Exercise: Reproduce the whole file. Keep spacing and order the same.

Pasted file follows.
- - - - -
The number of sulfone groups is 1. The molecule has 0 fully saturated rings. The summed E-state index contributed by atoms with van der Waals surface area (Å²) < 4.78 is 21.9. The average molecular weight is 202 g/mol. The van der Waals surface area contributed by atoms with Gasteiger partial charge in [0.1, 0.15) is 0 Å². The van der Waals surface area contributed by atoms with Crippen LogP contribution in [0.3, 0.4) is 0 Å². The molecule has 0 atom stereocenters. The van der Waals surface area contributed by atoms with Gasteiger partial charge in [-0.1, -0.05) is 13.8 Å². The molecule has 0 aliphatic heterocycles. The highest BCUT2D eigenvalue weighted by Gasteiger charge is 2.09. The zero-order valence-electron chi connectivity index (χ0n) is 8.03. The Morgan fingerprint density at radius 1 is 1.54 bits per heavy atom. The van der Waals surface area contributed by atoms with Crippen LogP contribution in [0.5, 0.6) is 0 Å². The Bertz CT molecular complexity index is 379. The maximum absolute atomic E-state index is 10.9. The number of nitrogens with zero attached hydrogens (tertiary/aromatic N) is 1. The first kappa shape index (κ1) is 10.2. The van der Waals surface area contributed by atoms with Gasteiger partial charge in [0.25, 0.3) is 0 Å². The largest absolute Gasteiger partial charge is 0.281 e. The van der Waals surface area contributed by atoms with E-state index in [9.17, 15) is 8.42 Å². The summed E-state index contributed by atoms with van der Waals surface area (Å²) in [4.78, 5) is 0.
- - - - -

The number of sulfone groups is 1. The molecule has 0 fully saturated rings. The summed E-state index contributed by atoms with van der Waals surface area (Å²) < 4.78 is 21.9. The average molecular weight is 202 g/mol. The van der Waals surface area contributed by atoms with Gasteiger partial charge in [0.1, 0.15) is 0 Å². The van der Waals surface area contributed by atoms with Crippen LogP contribution in [0.3, 0.4) is 0 Å². The molecule has 0 atom stereocenters. The van der Waals surface area contributed by atoms with Gasteiger partial charge in [-0.1, -0.05) is 13.8 Å². The molecule has 0 aliphatic heterocycles. The highest BCUT2D eigenvalue weighted by Gasteiger charge is 2.09. The zero-order valence-electron chi connectivity index (χ0n) is 8.03. The Morgan fingerprint density at radius 1 is 1.54 bits per heavy atom. The van der Waals surface area contributed by atoms with Crippen LogP contribution in [0.5, 0.6) is 0 Å². The Bertz CT molecular complexity index is 379. The maximum absolute atomic E-state index is 10.9. The number of nitrogens with zero attached hydrogens (tertiary/aromatic N) is 1. The first kappa shape index (κ1) is 10.2. The van der Waals surface area contributed by atoms with Gasteiger partial charge in [0.25, 0.3) is 0 Å². The largest absolute Gasteiger partial charge is 0.281 e. The van der Waals surface area contributed by atoms with E-state index in [9.17, 15) is 8.42 Å². The summed E-state index contributed by atoms with van der Waals surface area (Å²) in [4.78, 5) is 0.